5 Easy Iron Golf Drills for Beginners

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Last month, we shared with you some key drills to help you strike your irons better. Based on the popularity of this article and some of your feedback, we’re back with more drills to help you perfect your iron play and hit more greens on the course.

We focused on impact drills in our last article, but this one is entirely focused on working on the consistency of your golf swing with five simple drills to help you improve your iron skills on the golf course.

  1. Towel under the arms drill
  2. Stick to the hip drill
  3. Pump fake drill
  4. Bucket between the arms drill
  5. Swing plane with two sticks drill

1. Towel under the arms drill

The goal of this drill is to help you develop a better sense of connection between your arms and your upper body through your swinging motion.

What you’ll need for this drill:

All you’ll need for this drill is a mid-length to short-length iron (7, 8, 9-iron) and a golf towel. You can introduce golf balls to the drill once you’ve gotten used to the swinging motion.

How to do the towel under the arms drill?

  1. Roll your towel so that you're able to place each end under each armpit with the towel running across the chest;
  2. Be sure to hold the towel under your armpits, rather than between your biceps and your chest;
  3. Get into your address position just as if you were about to hit a golf ball;
  4. Start swinging your arms at half-speed to get used to the towel under your arms. Slowly increase the speed of your swing until you’re able to go put almost all your weight into your swing;
  5. Once you feel like you’re comfortable enough at close to full speed with the towel under your armpits, introduce golf balls to the drill so that you’re able to transition this new feel into actual game swings.

Helpful tip: Make sure to increase your swing speed progressively when you’re first trying out this drill. This new motion might feel a little weird at first, which is why you need to let your upper body and your shoulders adapt before taking full swings.

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2. Stick to the hip drill

With this drill, you’re looking to work on the position of your hands through your impact and your follow-through. Your objective is to complete your regular golf swing without having the alignment hit your lead hip after making contact with the ground.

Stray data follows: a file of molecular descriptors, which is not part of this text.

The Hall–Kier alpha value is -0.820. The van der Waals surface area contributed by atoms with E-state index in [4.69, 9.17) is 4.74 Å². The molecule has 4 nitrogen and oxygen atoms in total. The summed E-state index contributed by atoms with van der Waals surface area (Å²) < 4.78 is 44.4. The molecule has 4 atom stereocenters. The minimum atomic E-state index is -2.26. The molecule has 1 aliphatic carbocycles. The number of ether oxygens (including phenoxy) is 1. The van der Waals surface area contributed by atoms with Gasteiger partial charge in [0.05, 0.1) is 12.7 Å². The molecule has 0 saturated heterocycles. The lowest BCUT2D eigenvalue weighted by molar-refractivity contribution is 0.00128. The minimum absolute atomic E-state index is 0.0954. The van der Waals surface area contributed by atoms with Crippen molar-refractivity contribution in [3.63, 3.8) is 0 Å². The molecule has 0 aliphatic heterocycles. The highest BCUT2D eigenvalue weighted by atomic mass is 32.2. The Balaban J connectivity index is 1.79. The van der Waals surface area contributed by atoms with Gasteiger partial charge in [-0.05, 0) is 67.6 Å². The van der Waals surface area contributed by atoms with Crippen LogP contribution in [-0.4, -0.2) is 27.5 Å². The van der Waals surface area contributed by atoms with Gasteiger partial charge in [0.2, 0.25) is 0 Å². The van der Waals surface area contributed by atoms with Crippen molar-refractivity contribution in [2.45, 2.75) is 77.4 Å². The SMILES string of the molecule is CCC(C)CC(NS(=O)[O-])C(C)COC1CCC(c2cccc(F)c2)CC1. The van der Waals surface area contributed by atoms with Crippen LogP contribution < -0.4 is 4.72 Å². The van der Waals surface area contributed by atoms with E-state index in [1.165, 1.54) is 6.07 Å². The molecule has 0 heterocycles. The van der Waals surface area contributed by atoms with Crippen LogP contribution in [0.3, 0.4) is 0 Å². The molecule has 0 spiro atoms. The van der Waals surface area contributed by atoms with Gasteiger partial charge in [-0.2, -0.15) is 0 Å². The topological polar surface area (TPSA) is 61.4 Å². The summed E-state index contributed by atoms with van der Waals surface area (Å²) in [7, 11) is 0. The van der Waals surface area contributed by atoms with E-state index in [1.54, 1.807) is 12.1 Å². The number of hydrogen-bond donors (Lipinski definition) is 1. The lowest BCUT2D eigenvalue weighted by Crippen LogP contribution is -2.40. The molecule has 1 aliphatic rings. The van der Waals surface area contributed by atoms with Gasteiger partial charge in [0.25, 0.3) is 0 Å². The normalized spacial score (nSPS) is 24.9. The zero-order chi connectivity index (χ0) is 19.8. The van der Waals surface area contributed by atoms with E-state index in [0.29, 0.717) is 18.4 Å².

What you’ll need for this drill:

You only need two necessary items for this drill: a short iron (9-iron) or a wedge, and an alignment stick. If you don’t have any alignment stick, you can take the shaft off of one of your clubs to replace the alignment stick. Here again, you’ll want to introduce golf balls to this drill to help you transition to something closer to proper in-game action.

How to do the stick to the hip drill?

  1. Grab your club in one hand and your alignment stick in the other. Bring them together by putting your hands around your grip;
  2. Use your alignment stick as an extension to your club shaft. Let the alignment stick rest along your lead hip at address;
  3. Your swing stays the same all the way through your back and downswing (use the alignment stick to work on the position of your hands in your backswing as the stick should be pointing to the target and be parallel to the ground when you take your club back);
  4. All you really need to focus on with this drill is the position of the alignment stick through impact and your follow-through;
  5. If your hands are properly leading the motion throughout impact, you should be able to hit the ball without having the alignment stick touch your lead hip.

Helpful tip: No need to make a complete follow-through of your swing, otherwise you’ll naturally always end up hitting your lead hip or bottom. You can shorten your follow-through with a slower swing if you’re looking to work on more niche details of this drill.

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3. Pump fake drill

The objective of the pump drill is to help you work on your downswing and your weight in transition by taking inspiration from other sports where athletes need to swing a stick or a club.

What you’ll need for this drill:

All you’ll need for this drill is a short or mid-length iron (7, 8, 9-iron) and your golf balls. We also suggest you stretch properly beforehand as this drill can take its toll on your back.